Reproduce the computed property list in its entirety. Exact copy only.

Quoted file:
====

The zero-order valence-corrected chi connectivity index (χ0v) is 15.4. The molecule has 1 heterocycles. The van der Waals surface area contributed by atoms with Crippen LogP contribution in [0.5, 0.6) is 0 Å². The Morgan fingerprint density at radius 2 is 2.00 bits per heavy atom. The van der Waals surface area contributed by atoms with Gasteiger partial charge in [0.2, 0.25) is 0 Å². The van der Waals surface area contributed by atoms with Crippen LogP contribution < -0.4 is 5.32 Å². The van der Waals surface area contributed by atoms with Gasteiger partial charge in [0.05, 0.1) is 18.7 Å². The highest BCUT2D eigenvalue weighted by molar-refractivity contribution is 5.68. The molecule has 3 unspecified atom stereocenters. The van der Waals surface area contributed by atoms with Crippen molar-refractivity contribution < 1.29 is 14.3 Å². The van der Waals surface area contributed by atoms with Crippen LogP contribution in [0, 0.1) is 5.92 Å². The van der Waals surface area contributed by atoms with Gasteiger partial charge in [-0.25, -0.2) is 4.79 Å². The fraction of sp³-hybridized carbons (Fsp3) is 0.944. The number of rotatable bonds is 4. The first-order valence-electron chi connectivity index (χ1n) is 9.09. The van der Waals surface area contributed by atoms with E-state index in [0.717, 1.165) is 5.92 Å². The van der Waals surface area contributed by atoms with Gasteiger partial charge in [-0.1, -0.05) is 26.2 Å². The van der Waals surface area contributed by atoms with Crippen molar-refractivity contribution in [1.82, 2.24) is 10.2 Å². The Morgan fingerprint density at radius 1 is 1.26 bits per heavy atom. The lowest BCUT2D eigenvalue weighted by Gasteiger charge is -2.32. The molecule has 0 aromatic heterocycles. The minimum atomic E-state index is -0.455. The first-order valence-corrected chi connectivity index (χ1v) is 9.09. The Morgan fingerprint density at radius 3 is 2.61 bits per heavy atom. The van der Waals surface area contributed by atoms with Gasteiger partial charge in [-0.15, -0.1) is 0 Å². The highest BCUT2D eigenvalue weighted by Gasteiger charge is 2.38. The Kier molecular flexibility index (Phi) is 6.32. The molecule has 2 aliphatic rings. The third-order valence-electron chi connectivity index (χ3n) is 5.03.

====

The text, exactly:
The zero-order valence-corrected chi connectivity index (χ0v) is 15.4. The molecule has 1 heterocycles. The van der Waals surface area contributed by atoms with Crippen LogP contribution in [0.5, 0.6) is 0 Å². The Morgan fingerprint density at radius 2 is 2.00 bits per heavy atom. The van der Waals surface area contributed by atoms with Gasteiger partial charge in [0.2, 0.25) is 0 Å². The van der Waals surface area contributed by atoms with Crippen LogP contribution < -0.4 is 5.32 Å². The van der Waals surface area contributed by atoms with Gasteiger partial charge in [0.05, 0.1) is 18.7 Å². The highest BCUT2D eigenvalue weighted by molar-refractivity contribution is 5.68. The molecule has 3 unspecified atom stereocenters. The van der Waals surface area contributed by atoms with Crippen molar-refractivity contribution < 1.29 is 14.3 Å². The van der Waals surface area contributed by atoms with Crippen LogP contribution in [0, 0.1) is 5.92 Å². The van der Waals surface area contributed by atoms with Gasteiger partial charge in [-0.25, -0.2) is 4.79 Å². The fraction of sp³-hybridized carbons (Fsp3) is 0.944. The number of rotatable bonds is 4. The first-order valence-electron chi connectivity index (χ1n) is 9.09. The van der Waals surface area contributed by atoms with E-state index in [0.717, 1.165) is 5.92 Å². The van der Waals surface area contributed by atoms with Gasteiger partial charge in [-0.1, -0.05) is 26.2 Å². The van der Waals surface area contributed by atoms with Crippen molar-refractivity contribution in [1.82, 2.24) is 10.2 Å². The Morgan fingerprint density at radius 1 is 1.26 bits per heavy atom. The lowest BCUT2D eigenvalue weighted by Gasteiger charge is -2.32. The molecule has 0 aromatic heterocycles. The minimum atomic E-state index is -0.455. The first-order valence-corrected chi connectivity index (χ1v) is 9.09. The Morgan fingerprint density at radius 3 is 2.61 bits per heavy atom. The van der Waals surface area contributed by atoms with Gasteiger partial charge in [-0.15, -0.1) is 0 Å². The highest BCUT2D eigenvalue weighted by Gasteiger charge is 2.38. The Kier molecular flexibility index (Phi) is 6.32. The molecule has 2 aliphatic rings. The third-order valence-electron chi connectivity index (χ3n) is 5.03.